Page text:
Novel semi-supervised Bayesian learning to rapidly screen new oligonucleotide drugs for impurities.

This is an exciting opportunity to join Compass’ 4-year programme with integrated training in the statistical and computational techniques of Data Science. You will be part of a dynamic cohort of PhD researchers hosted in the historic Fry Building, which has recently undergone a £35 million refurbishment as the new home for Bristol’s School of Mathematics.

This fully-funded 4 year studentship covers:

• tuition fees at UK rate
• tax-free stipend of up £19,609 per year for living expenses and
• equipment and travel allowance to support research related activities.

This opportunity is open to UK, EU, and international students.

AstraZeneca is a global, science-led biopharmaceutical business whose innovative medicines are used by millions of patients worldwide. Oligonucleotide-based therapies are advanced novel interventions with the potential to provide a step-change in treatment for many. Nevertheless, as oligonucleotides are large complex molecules they are currently very difficult to profile for impurities, as the analysis is labour intensive and the data complexity is high.

The aim of this PhD is to develop Bayesian data science methodology that does this automatically, accurately, and delivers statistical measures of certainty. The challenge is a mathematical one, and no chemistry, biology or pharmacological background is expected of the student. More specifically, we have large batches of mass spectrometry data that will enable us to learn how to characterise the known oglionucleotide signal and deconvolute it from a number of known and unknown impurities longitudinally, in a semi-supervised learning framework. This will allow us to confirm the overall consistency of the profile, identify any change patterns, trends over batches, and any correlation between impurities.

The end goal is to establish a data analytics pipeline and embed it as part of routine analysis in AstraZeneca, so impurities can be monitored more closely and more precisely. The knowledge can then be used to identify possible issues in manufacturing and improve process chemistry by pinpointing impurities associated with different steps of the drug synthesis. This project would also improve the overall understanding of oligonucleotides and therefore, serve as a key step towards establishing an advanced analytical platform.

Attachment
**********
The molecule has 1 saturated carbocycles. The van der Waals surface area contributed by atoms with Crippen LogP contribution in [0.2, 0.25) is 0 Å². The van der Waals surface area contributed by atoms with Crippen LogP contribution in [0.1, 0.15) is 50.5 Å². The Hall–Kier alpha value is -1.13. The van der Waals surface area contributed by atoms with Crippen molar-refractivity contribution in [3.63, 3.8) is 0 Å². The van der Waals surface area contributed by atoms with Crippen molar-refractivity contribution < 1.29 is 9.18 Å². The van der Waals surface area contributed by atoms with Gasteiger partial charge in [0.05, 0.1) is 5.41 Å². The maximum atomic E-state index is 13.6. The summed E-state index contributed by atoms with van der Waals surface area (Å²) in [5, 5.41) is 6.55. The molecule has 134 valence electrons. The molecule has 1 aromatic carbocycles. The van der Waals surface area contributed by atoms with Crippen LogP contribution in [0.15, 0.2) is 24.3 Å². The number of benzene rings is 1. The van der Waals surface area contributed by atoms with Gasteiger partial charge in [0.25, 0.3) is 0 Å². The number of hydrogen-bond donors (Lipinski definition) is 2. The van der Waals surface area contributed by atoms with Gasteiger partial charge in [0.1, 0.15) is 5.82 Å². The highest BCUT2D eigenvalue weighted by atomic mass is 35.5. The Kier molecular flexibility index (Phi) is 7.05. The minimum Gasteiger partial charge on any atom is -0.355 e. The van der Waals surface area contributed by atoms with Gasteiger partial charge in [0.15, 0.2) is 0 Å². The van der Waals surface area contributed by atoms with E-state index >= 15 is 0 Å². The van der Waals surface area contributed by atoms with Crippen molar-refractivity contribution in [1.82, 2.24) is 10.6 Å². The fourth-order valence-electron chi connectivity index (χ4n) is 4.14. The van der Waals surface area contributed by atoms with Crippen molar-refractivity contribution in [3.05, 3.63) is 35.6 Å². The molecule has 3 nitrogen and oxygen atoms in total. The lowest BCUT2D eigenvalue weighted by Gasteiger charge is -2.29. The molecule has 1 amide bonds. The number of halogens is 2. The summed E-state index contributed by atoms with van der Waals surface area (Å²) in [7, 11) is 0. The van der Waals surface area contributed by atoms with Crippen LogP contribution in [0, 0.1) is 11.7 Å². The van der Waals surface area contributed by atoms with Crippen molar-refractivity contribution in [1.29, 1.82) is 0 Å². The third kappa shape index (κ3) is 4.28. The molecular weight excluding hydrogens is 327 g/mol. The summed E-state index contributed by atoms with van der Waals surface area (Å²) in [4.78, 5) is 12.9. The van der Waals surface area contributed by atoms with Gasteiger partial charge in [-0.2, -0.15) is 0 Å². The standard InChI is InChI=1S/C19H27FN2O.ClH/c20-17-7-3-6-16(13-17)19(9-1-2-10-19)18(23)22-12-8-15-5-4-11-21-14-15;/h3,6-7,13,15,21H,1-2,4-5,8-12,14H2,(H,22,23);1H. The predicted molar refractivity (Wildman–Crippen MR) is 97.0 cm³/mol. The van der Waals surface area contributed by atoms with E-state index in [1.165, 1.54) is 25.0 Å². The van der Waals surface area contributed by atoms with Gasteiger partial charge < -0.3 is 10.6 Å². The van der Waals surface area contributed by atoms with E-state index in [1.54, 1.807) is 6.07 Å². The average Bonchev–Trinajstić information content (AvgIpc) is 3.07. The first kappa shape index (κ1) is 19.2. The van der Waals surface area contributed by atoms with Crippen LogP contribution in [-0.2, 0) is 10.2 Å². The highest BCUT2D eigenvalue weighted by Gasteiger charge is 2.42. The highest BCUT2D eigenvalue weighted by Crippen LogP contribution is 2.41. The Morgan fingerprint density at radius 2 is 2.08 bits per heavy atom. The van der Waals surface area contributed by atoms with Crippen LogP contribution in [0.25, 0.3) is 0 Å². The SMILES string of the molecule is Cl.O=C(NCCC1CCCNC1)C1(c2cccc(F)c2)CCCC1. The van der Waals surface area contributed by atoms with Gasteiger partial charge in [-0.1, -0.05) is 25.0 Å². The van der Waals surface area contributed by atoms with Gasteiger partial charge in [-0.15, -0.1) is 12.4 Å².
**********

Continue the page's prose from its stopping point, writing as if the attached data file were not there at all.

Project Supervisor

The PhD will be supervised by statistical data scientist Prof Andrew Dowsey at Bristol in collaboration with AstraZeneca. Prof Dowsey’s group has extensive expertise and experience in Bayesian mass spectrometry analytics (e.g. Nature Comms Biology 2019Nature Scientific Reports 2016) and leads the development of the seaMass suite of tools for quantification and statistical analyses in mass spectrometry.

Application Deadline is 5.00pm Friday 18 June 2021. Please quote ‘Compass/ AstraZeneca’ in the funding section of the application form and in your Personal Statement to ensure your application is reviewed correctly. Please follow the Compass application guidance.

Interviews are expected to be held in the week commencing 12 July.

Launch of industry-focused seminar series DataScience@Work

Compass is excited to announce the launch of the DataScience@work seminar series. This new seminar series invites speakers from external organisations to talk about their experiences as Data Scientists in industry, government and the third sector. The dual meaning of DataScience@work focuses talks on both the technical side of the speakers’ roles as well as working as part of a wider organisation, and building a career in data science.

Highlighting the importance of the new seminar series, Prof Nick Whiteley (Compass Director) says…

Compass aims to develop scientific and professionally agility in its students. Our goal is to connect technical expertise in data science with experience of thinking, communicating and collaborating across disciplines and across sectors. In our new DataScience@Work seminar series, Compass partners from industry will share insights into the key role of Data Science within their organisations, their objectives and future outlook. This is a great opportunity for our students to learn about career trajectories beyond academia, helping shape their aspirations and personal goals for life beyond the PhD. I’m especially grateful to Adarga, CheckRisk, IBM Research, Improbable, and Shell for leading this first season of DataScience@Work and for their ongoing support for Compass.

For further information on the seminar series, including invited speakers to the 2020/21 session, see the DataScience@work page.

Compass Special Lecture: Jonty Rougier

Compass is excited to announce that Jonty Rougier (2021 recipient of the Barnett Award) will be delivering a Compass Special Lecture.

Jonty’s experience lies in Computer Experiments, computational statistics and Machine Learning, uncertainty and risk assessment, and decision support. In 2021, he was awarded Barnett Award by the RSS, which is made to those internationally recognised for contributions in the field of environmental statistics, risk and uncertainty quantification. Rougier has also advised several UK Government departments and agencies, including a secondment to the Cabinet Office in 2016/17 to contribute to the UK National Risk Assessment.

13th April 2021
09:30 - 14:00

Student Perspectives: LV Datathon – Insurance Claim Prediction

A post by Doug Corbin, PhD student on the Compass programme.

Introduction